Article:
Study shows poor litigants less likely to appear before U.S. Supreme Court

By Roberta M. Gubbins

Legal News

Michigan State University political science major, Sydney Hawthorne, was curious. She wanted to study the process by which the United States Supreme Court decides which cases it will accept for review. In 2010 she applied for and received the College of Social Science's Dean Apprenticeship, which provided research funds for her to use to satisfy her curiosity.

"My research question was, 'What influences the Supreme Court's decision to grant or deny review of a case?'" said Hawthorne, of Grand Blanc. "There are thousands of cases each year that want to get reviewed before the Supreme Court, so how do they (the litigants) beat the odds?"

The United States Supreme Court, like all courts, is governed by court rules. Rule Ten, titled "considerations governing review" on certiorari lists the conditions under which a petition seeking judicial review of a lower court decisions will be granted. If the review or cert is granted, the court will enter an order directing a lower court, tribunal, or public authority to send the record in a given case for review.

Rule ten states that the petition for cert can only be granted for "compelling reasons" such as:

* A U.S. Court of Appeals enters a decision that is in conflict with another U.S. Court of Appeals on the same important matter; has decided a federal question that conflicts with a decision of a state court of last resort or has so far departed from the usual course of judicial proceedings that the US court must exercise its supervisory power.

* A state court of last resort renders a decision on a federal question that conflicts with the decision of another state court of last resort or

* A state court or a United States court of appeals has decided an important question of federal law that has not been, but should be, settled by this court, or has decided an important federal question in a way that conflicts with relevant decisions of this court.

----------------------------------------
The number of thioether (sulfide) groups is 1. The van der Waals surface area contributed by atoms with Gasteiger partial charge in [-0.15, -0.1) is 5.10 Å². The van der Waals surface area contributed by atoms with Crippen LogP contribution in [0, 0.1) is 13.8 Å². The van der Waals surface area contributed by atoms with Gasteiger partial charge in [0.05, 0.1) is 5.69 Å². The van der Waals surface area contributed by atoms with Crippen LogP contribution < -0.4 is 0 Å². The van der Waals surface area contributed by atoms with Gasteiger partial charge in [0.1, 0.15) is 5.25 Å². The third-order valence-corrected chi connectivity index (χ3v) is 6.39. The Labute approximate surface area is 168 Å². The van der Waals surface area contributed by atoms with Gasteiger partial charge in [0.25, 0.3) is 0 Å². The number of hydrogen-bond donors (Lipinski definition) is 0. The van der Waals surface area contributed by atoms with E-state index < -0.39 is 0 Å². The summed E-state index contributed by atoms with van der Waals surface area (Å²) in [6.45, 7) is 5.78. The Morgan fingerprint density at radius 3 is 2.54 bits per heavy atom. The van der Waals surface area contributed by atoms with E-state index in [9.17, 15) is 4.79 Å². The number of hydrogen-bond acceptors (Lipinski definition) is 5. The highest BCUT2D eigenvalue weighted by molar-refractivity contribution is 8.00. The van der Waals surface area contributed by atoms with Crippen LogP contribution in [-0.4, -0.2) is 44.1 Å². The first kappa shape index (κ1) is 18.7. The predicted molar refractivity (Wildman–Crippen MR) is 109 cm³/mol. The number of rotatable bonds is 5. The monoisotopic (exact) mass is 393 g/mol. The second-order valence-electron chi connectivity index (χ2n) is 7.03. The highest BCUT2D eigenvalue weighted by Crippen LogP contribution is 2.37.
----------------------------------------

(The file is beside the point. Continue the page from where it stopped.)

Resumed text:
Hawthorne found that, despite what the rule states, in the battle between Joe Public and John Prisoner, paupers (which can include prisoners) are 30 percent less likely to have their cases heard. Paupers are defined as low-income individuals, who often can't afford to hire lawyers to assist them in drafting and filing petitions.

"Research on Supreme Court agenda setting is quite rare" said her faculty adviser Ryan Black, assistant professor of political science. "And there's no published research that appropriately tests what makes cases less likely to be granted review.

"The court's agenda-setting process is how it picks the cases that ultimately will be used to set legal policy on topics as wide ranging as the death penalty to free speech to the rights of the criminally accused," Black said. "So we should care about the process by which the court, to borrow from the title of a book, 'decides to decide' cases."

The student-faculty team analyzed 403 petitions filed from October 1992 to June 1993, coding variables from archival data and personal papers of former Justice Harry Blackmun. In addition to pauper status, the team also found unpublished opinions by lower courts--often cut-and-dry cases that courts don't feel need publishing--were 50 percent less likely to be heard by the Supreme Court.

At the same time, the study revealed that the number of petitions filed with the Supreme Court has increased, while the number of petitions granted appeal has decreased, especially for paupers.

From 1935 to 2004, the Supreme Court granted review in about 8 percent of all paid petitions and only 1 percent of pauper petitions. The court receives about 8,000 to 9,000 petitions per year.

"The whole decision process is pretty one-sided to begin with," Black said. "But if you're at the bottom of the food chain, it's pretty dismal in terms of odds."

So why the discrepancy?

Black said since courts are generally interested in granting review to cases that have broad implications for legal policy, a skilled and experienced attorney is necessary to be recognized by the Supreme Court.

Furthermore, "The time period we analyzed is one in which the justices have relatively conservative judicial preferences. If we were to go back farther in time, when the court was more liberal, we would likely find a smaller anti-pauper bias," Black said.

Earlier this month, Hawthorne was named the grand prize winner of the Spring Undergraduate Research and Arts Forum's social science/humanities division.

Published: Tue, Aug 30, 2011


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